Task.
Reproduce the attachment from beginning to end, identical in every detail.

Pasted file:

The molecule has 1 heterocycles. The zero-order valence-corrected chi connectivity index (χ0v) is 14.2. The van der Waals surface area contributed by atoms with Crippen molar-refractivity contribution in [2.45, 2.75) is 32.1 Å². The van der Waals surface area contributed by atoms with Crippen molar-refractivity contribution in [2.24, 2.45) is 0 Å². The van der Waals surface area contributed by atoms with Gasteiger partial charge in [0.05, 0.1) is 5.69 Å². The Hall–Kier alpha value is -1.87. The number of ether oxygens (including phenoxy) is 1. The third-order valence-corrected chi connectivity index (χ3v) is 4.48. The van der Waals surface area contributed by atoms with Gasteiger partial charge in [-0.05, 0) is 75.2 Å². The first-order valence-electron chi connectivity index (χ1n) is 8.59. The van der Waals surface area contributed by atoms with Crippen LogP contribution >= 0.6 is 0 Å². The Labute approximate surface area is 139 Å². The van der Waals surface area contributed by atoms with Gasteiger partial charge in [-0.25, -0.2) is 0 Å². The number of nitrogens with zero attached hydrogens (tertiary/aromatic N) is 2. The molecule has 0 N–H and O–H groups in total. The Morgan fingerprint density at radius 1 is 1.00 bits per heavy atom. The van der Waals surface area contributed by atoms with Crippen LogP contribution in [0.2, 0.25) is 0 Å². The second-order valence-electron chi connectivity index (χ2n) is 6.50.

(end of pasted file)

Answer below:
The molecule has 1 heterocycles. The zero-order valence-corrected chi connectivity index (χ0v) is 14.2. The van der Waals surface area contributed by atoms with Crippen molar-refractivity contribution in [2.45, 2.75) is 32.1 Å². The van der Waals surface area contributed by atoms with Crippen molar-refractivity contribution in [2.24, 2.45) is 0 Å². The van der Waals surface area contributed by atoms with Gasteiger partial charge in [0.05, 0.1) is 5.69 Å². The Hall–Kier alpha value is -1.87. The number of ether oxygens (including phenoxy) is 1. The third-order valence-corrected chi connectivity index (χ3v) is 4.48. The van der Waals surface area contributed by atoms with Gasteiger partial charge in [-0.05, 0) is 75.2 Å². The first-order valence-electron chi connectivity index (χ1n) is 8.59. The van der Waals surface area contributed by atoms with Crippen LogP contribution >= 0.6 is 0 Å². The Labute approximate surface area is 139 Å². The van der Waals surface area contributed by atoms with Gasteiger partial charge in [-0.25, -0.2) is 0 Å². The number of nitrogens with zero attached hydrogens (tertiary/aromatic N) is 2. The molecule has 0 N–H and O–H groups in total. The Morgan fingerprint density at radius 1 is 1.00 bits per heavy atom. The van der Waals surface area contributed by atoms with Crippen LogP contribution in [0.2, 0.25) is 0 Å². The second-order valence-electron chi connectivity index (χ2n) is 6.50.